This review is dedicated to the amazing Timothy Omundson, who I first saw here and who almost made this film great.
Kyle Johnson (Ryan Merriman) is a high-schooler who is supernaturally lucky. His love interest Bonnie (Alexis Lopez), the head of the Heritage Committee, asks him about his family lineage. His parents, Bobby and Kathleen (Paul Kiernan, Marita Geraghty) both claim they’re from Cleveland, acting very suspiciously, and refuse to explain anything further. On the way home from basketball practice with his best friend Russell (Glenndon Chatman), he sees the symbol on his lucky coin advertising an Irish festival. He attends, meeting a strange old man (Henry Gibson), and watching a performance by Seamus McTiernan (Timothy Omundson), an irish folk dancer. He gets knocked down at the festival, but thinks nothing of it.
The next morning, Kyle finds his luck has soured, his mom has a pronounced Irish accent, and he’s shorter and uncoordinated. The day goes horribly, including Kyle almost costing his Basketball team the semi-finals. The day after that, he finds that he’s even shorter, is growing red hair, and that his lucky coin has been replaced by a fake. He goes home to find that his mother is now only a few inches tall. It turns out that she’s a leprechaun, making Kyle half leprechaun. As long as they had their coin, then all of his clan, the clan O’Reilly, could appear human.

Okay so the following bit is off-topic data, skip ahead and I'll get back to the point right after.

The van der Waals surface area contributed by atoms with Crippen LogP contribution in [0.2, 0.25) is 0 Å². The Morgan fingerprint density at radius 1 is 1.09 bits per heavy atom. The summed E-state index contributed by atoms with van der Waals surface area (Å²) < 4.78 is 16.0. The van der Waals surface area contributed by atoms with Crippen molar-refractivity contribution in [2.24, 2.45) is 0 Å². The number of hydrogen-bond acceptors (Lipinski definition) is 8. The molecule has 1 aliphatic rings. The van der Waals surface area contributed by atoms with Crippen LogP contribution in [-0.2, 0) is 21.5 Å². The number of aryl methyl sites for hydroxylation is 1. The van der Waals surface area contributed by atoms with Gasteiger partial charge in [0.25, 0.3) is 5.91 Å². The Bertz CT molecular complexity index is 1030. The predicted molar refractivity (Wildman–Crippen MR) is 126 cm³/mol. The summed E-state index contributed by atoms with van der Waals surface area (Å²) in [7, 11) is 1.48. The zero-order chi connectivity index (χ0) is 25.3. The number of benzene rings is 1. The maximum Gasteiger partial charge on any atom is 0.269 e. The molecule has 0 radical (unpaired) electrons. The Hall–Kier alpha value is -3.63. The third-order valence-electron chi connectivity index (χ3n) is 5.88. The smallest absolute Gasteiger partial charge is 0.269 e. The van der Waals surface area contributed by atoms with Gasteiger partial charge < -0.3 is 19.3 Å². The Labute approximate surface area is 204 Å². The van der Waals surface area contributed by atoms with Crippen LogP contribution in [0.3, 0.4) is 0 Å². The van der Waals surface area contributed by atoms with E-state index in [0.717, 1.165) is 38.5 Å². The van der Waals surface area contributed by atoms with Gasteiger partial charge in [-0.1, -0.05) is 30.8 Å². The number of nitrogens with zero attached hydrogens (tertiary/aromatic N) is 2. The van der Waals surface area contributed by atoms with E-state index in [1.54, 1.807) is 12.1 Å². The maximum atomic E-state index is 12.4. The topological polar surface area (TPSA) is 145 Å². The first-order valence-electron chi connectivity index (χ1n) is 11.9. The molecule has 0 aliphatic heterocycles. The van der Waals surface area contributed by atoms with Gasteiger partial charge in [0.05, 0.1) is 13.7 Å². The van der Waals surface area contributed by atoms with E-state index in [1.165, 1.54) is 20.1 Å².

Kyle’s mom says that the old man he saw at the fair was her father, Reilly O’Reilly, owner of a local factory. Reilly didn’t agree to his daughter marrying a human, so he had cut her off from the rest of the family. Kyle goes to meet with his grandfather, who reveals that the person who stole the coin was likely Seamus McTiernan, a Far darrig, or an evil leprechaun. Reilly, Russell, Bonnie, and the Johnsons all go to find McTiernan, who leads them on a car chase and escapes using corned beef and cabbage (it makes sense in context).